Mississippi is the fattest and most unhealthy state in the nation, according to a new analysis by WalletHub.
It earned an overall score of 51.73 out of 100, with zero being the best score and 100 being the worst.
That’s based on an analysis of 12 metrics, such as the percentage of adults who:
- Are overweight or obese
- Are inactive
- Eat less than one serving of fruits or vegetables per day
The least unhealthy state, Hawaii, earned a score of 35.8.
The WalletHub report cites a Journal of the American Medical Association finding that three-quarters of American adults are overweight or obese, with obese people now outnumbering overweight people for the first time.
WalletHub also interviewed experts about how consumers can improve their diets without hurting their financial health. The experts’ suggestions focus on two food groups:
Pouran D. Faghri, a professor of health promotion sciences at the University of Connecticut, notes:
“Eating healthy means more fruits, and vegetable and less fat and simple carbs, and that could be expensive.”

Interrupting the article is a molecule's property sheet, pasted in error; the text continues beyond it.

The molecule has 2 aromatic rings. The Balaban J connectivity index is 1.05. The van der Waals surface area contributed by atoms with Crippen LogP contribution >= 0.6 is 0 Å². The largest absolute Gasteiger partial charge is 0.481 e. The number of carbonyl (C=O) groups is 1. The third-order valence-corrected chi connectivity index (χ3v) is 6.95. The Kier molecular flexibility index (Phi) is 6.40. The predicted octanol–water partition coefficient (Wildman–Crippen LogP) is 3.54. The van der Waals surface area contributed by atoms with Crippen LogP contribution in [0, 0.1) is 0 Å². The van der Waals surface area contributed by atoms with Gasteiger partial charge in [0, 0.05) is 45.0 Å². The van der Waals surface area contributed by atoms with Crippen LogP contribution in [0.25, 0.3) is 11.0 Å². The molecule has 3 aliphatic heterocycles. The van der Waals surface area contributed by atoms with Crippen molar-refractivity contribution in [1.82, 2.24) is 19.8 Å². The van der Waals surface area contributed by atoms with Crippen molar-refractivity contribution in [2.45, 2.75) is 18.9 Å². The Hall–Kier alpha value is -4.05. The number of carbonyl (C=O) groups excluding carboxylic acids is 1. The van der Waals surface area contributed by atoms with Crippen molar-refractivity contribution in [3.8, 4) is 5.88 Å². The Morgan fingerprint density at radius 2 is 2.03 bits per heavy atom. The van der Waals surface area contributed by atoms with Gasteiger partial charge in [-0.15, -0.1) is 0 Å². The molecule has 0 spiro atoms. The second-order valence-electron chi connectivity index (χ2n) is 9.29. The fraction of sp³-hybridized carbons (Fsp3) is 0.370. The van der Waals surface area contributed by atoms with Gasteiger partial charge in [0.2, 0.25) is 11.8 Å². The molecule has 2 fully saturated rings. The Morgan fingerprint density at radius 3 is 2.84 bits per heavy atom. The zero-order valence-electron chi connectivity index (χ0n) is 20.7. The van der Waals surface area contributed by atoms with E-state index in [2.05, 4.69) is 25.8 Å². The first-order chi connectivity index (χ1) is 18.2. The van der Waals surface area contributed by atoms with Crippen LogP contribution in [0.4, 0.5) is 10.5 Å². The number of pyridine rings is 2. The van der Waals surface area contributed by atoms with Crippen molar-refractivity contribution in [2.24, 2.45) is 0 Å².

- Buying in-season fruits and vegetables and considering farmers markets.
- Freezing vegetables, many of which can be frozen for a while without losing nutritional value.
- Buying canned fruits (without sugary syrup) and vegetables, which have good nutritional values, have longer shelf lives, and are cheaper than fresh produce.
Nutrition expert Lisa Sasson, a clinical associate professor of nutrition at New York University, also suggests in-season and frozen produce, as well as growing your own.
For more tips, check out “10 Ways to Get More Out of the Farmers Market” and “Shrink Your Grocery Budget by Growing Your Food.”
Nutrition expert Joan Salge Blake, a clinical associate professor of nutrition and health sciences at Boston University, notes that protein is one of the most expensive food groups, but that there’s room to cut back on it:
“Americans tend to eat too much of this food group, and it is draining their wallet. A consumer is often shocked that the boneless, skinless chicken breast on their plate is actually over 6 ounces, so you can make two meals out of it.”
Meanwhile, Sasson suggests canned fish over costlier fresh fish.
For more tips, check out “7 Ways to Save on Meat.”
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